Haitian brothers reflect on moving to Queens Village

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Two Haitian brothers who miraculously got out of their crumbling home alive during last year’s earthquake in the impoverished country said moving to Queens Village and attending Bayside High School has been a smooth transition for both of them.

Christopher Richmond, 16, and Sebastien Moleon, 15, said they did not experience culture shock when they arrived in Queens Village because they had been coming to Queens every summer.

The boys slept in the American embassy in Port-au-Prince for two days before they were able to get a flight out of the stricken Caribbean nation four days after the 7.3-magnitude earthquake.

“I saw things a kid my age shouldn’t be seeing,” Christopher said. “Bodies, graves, bones, blood. I even had this girl ask me to kill her because she was suffering too much.”

But the 16-year-old, who had kept a journal since the earthquake hit, said he only thinks about what he witnessed when he is by himself.

The two brothers escaped their Port-au-Prince home along with their aunt, cousin, grandfather and two others who were living with the family but not related.

“I was just in my bed doing my homework and [the house] just started shaking,” Christopher said during an interview Monday night at his Queens Village home. “Everything started collapsing on me. I had my little cousin in my arm.”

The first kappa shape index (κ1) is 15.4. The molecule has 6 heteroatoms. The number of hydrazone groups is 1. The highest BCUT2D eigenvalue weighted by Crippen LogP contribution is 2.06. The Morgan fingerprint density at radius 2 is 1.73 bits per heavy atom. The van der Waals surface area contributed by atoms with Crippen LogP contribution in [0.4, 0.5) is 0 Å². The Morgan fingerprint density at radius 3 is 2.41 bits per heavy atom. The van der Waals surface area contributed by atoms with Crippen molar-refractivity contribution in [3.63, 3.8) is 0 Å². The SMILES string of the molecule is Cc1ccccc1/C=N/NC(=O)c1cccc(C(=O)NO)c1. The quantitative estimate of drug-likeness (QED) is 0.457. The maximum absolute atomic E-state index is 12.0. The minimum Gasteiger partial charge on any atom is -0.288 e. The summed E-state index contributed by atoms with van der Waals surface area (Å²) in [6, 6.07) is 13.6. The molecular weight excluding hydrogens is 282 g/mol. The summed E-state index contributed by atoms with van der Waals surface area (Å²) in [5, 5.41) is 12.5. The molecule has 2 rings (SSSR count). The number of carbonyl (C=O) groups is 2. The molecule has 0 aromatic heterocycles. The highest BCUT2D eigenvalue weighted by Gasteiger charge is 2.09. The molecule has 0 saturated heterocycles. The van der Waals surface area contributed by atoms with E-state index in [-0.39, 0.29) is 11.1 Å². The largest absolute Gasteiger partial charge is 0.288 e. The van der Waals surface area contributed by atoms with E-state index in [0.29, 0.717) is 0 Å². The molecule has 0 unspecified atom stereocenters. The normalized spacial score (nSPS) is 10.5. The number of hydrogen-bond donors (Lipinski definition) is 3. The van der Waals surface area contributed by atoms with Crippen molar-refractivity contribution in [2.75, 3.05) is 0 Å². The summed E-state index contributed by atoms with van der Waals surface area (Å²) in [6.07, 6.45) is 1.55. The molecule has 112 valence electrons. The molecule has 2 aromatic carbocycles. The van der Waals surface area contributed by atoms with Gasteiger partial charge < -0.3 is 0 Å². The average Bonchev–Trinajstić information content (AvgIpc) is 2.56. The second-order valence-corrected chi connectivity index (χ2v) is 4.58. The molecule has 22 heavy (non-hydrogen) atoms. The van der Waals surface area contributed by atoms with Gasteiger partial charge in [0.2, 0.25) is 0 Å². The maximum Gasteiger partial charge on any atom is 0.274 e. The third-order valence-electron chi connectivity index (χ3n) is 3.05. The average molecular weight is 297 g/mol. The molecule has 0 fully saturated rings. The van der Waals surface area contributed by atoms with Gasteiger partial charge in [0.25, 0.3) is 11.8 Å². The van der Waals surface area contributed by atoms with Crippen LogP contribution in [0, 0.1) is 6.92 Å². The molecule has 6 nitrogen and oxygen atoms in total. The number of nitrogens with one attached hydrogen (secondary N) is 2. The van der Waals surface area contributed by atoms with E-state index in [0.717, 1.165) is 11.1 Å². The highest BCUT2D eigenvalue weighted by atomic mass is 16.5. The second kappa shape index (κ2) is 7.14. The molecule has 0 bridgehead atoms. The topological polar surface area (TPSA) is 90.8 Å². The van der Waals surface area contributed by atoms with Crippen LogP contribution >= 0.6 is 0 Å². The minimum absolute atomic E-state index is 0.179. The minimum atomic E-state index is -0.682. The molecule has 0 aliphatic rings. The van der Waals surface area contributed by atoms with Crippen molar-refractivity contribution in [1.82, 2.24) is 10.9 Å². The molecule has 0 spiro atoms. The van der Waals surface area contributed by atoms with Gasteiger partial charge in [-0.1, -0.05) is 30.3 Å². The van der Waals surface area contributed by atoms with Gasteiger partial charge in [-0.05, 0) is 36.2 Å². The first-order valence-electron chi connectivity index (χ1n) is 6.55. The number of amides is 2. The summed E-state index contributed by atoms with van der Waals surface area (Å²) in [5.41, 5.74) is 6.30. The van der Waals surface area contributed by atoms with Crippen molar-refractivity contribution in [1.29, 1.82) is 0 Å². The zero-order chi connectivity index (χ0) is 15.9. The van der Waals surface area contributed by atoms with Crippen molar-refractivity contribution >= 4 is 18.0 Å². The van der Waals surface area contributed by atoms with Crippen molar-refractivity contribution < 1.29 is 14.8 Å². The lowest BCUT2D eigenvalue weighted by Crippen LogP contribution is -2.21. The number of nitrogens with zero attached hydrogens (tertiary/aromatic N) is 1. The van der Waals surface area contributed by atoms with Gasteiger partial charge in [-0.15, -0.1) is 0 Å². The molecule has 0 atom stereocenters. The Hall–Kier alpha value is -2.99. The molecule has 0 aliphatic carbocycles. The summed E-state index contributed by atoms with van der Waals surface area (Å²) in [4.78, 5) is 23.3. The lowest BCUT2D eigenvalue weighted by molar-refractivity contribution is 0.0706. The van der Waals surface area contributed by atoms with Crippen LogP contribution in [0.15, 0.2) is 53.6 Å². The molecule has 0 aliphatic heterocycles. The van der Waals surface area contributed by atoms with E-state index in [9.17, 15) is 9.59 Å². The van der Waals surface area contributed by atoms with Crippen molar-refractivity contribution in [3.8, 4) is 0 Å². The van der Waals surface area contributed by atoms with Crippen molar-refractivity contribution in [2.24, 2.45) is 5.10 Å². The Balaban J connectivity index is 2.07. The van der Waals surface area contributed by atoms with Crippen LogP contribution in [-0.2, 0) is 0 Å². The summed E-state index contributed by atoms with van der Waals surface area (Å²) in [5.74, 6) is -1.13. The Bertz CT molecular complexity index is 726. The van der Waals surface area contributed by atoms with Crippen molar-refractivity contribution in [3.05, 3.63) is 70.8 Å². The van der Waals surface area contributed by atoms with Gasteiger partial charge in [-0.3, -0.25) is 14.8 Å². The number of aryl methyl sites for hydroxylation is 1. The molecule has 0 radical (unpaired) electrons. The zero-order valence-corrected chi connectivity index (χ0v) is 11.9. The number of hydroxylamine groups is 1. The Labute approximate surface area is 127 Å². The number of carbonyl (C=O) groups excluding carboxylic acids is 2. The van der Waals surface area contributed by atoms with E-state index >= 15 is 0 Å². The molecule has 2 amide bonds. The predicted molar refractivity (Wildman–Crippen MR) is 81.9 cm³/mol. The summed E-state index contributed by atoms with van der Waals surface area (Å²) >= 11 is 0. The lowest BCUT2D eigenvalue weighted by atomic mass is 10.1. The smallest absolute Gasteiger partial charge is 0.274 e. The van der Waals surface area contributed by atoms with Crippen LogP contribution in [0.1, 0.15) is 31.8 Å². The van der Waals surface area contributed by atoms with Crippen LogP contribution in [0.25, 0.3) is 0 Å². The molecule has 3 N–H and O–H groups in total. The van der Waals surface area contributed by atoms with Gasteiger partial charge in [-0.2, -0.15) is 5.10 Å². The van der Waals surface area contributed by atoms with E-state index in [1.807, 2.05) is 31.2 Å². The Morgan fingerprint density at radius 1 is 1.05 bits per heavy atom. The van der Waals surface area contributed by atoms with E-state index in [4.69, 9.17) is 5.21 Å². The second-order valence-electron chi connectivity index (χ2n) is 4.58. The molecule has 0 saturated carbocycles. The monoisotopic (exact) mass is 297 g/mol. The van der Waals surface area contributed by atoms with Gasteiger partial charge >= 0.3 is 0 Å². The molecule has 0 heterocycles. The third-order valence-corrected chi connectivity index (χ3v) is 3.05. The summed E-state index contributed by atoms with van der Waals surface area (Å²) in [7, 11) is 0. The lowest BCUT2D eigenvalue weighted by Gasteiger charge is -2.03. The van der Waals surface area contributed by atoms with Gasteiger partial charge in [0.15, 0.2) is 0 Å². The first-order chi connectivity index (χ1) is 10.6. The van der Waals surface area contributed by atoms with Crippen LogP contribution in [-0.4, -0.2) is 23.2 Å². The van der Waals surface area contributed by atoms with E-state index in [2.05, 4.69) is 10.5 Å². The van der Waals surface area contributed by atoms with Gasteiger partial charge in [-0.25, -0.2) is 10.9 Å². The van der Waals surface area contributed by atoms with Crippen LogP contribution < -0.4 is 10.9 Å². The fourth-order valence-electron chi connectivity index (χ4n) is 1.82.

“The first two minutes, I was scared,” Christopher said. “You came to the earth to die so it’s either you die or you stay alive. I was just thinking I was going to die there so suddenly. If God wanted me to die, I wanted to die. I saw a light so I could get out and I got out.”

Sebastien said he remembered “it was all black” when his house was falling apart.

“I couldn’t see anything,” he said. “I tried to find a way to go out and I found light through the bricks. I took my cousin and went outside with him.”

The boys now live with their grandmother, parents and older brother in Queens Village and attend Bayside HS.

They said they were taught English in Haiti, so there was no language barrier when they started high school in Queens and Christopher now tutors his peers in French classes while Sebastien joined Bayside’s French Club.

Both brothers said learning is “rushed more” in the United States and is not as difficult as in Haitian schools.

“It’s way easier,” Christopher said. “Haiti is more difficult because you learn more stuff.”

Meanwhile, the boys said their private school in Haiti collapsed in the earthquake and is being rebuilt.

Although the brothers are thriving in Queens, they have a desire to visit their homeland and long for Haitian dishes like marinade fritay, a type of Haitian fast food.

The boys said they have not tried to find the food in Queens they enjoyed back home and did not want to bother their grandmother to cook it.

“We never asked her because she’s done a lot for us,” Christopher said.

Reach reporter Howard Koplowitz by e-mail at or by phone at 718-260-4573.

Updated 10:49 am, October 12, 2011
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